Friday, 9 February 2018

The precautionary principle

Nether Wallop Mill, England February 2018

About now I don't think I'd much fancy being the PR officer for the Environment Agency (EA) who has chalkstream issues coming across the desk. Last month it was the charges furore. This month a petition that has been gathering a head of steam regarding an application for salad processing plant discharges into the headwaters of the River Itchen.

River Itchen headwaters
It is easy to see the EA as the enemy of the chalkstreams but that would be a mistake; they are in the end simply the body charged with policing the regulations handed down to them by central government and, for now at least, the EU. In fact many of those inside the organisation are sympathetic to the issues that upset us all so much. In response to my last blog Robbing Peter to pay Paulan EA officer wrote to me to say:

"Just to let you know I passed this [the blog] on to those internally who are dealing with the consultation. Your views are shared by all locally and nationally internally and externally."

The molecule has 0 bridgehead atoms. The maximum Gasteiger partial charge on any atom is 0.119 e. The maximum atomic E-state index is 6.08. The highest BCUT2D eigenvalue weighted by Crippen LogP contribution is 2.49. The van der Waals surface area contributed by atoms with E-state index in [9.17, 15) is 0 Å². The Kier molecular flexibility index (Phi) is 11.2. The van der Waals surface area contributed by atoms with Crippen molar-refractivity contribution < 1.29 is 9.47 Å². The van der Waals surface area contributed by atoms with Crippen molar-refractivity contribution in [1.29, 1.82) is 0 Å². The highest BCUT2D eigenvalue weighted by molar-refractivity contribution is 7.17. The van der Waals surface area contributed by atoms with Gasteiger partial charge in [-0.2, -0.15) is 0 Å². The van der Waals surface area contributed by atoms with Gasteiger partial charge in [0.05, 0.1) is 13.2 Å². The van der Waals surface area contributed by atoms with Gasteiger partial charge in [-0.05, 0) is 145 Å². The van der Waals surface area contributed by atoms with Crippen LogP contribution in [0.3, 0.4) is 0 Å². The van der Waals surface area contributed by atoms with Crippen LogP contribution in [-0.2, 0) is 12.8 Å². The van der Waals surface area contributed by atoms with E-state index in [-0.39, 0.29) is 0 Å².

So, let us not be quick to shoot the messenger. That said I do wonder about mechanics of the EA consultation process, this latest development on the River Itchen being a good example. This is how we have arrived at the point we are today.

The upper reaches of the Itchen have long been an industrial centre, at least in the sense of a chalkstream. For centuries barges ran up the river to gather at Alresford Pond, close to the source, to service an international trade in wool, the fleeces washed by the town's fulling mill. More recently this was a major watercress growing region, even to the extent that the steam railway was named The Watercress Line. However, in the 1950's watercress rather fell out of consumer favour and many of the beds slipped into disuse, some in turn becoming either trout rearing farms or fishing lakes. And that is pretty well how it stayed until the 1970's when a coterie of entrepreneurs, in most cases visionary local farmers, saw the commercial potential for watercress and they were, to their credit, hugely successful. But in recent times that success has come at a price to the river.

The Itchen for all its fame is not a big river even by chalkstream standards. It is under twenty miles from font to estuary and at few points would you ever struggle to cast across its full width. Its catchment is also very small, the valley through which it flows narrow and, until recent times, sparsely populated. Put that all together for something that is very fragile and is now, as I write, suffering badly.